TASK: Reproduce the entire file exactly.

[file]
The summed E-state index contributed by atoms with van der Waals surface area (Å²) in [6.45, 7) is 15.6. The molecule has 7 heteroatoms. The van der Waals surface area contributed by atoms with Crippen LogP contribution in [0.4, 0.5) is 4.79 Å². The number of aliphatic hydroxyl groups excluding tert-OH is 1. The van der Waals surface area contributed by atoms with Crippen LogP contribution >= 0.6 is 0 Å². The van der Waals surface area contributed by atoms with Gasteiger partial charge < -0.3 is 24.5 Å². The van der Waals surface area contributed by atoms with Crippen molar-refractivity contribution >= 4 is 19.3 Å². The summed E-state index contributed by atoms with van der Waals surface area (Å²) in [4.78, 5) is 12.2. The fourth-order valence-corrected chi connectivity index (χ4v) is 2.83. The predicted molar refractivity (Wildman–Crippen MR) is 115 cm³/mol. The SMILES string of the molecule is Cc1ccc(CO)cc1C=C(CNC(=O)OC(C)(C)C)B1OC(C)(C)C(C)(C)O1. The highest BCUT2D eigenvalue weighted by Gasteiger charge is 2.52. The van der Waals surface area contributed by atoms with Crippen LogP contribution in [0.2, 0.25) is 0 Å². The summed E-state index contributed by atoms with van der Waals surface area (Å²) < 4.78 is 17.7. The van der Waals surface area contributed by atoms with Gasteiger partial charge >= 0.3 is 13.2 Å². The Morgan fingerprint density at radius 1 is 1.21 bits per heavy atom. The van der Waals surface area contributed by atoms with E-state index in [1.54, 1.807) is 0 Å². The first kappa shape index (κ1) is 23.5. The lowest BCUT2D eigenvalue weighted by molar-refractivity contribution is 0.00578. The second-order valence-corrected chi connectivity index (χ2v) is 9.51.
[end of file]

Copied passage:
The summed E-state index contributed by atoms with van der Waals surface area (Å²) in [6.45, 7) is 15.6. The molecule has 7 heteroatoms. The van der Waals surface area contributed by atoms with Crippen LogP contribution in [0.4, 0.5) is 4.79 Å². The number of aliphatic hydroxyl groups excluding tert-OH is 1. The van der Waals surface area contributed by atoms with Crippen LogP contribution >= 0.6 is 0 Å². The van der Waals surface area contributed by atoms with Gasteiger partial charge < -0.3 is 24.5 Å². The van der Waals surface area contributed by atoms with Crippen molar-refractivity contribution >= 4 is 19.3 Å². The summed E-state index contributed by atoms with van der Waals surface area (Å²) in [4.78, 5) is 12.2. The fourth-order valence-corrected chi connectivity index (χ4v) is 2.83. The predicted molar refractivity (Wildman–Crippen MR) is 115 cm³/mol. The SMILES string of the molecule is Cc1ccc(CO)cc1C=C(CNC(=O)OC(C)(C)C)B1OC(C)(C)C(C)(C)O1. The highest BCUT2D eigenvalue weighted by Gasteiger charge is 2.52. The van der Waals surface area contributed by atoms with Crippen LogP contribution in [0.2, 0.25) is 0 Å². The summed E-state index contributed by atoms with van der Waals surface area (Å²) < 4.78 is 17.7. The van der Waals surface area contributed by atoms with Gasteiger partial charge >= 0.3 is 13.2 Å². The Morgan fingerprint density at radius 1 is 1.21 bits per heavy atom. The van der Waals surface area contributed by atoms with E-state index in [1.54, 1.807) is 0 Å². The first kappa shape index (κ1) is 23.5. The lowest BCUT2D eigenvalue weighted by molar-refractivity contribution is 0.00578. The second-order valence-corrected chi connectivity index (χ2v) is 9.51.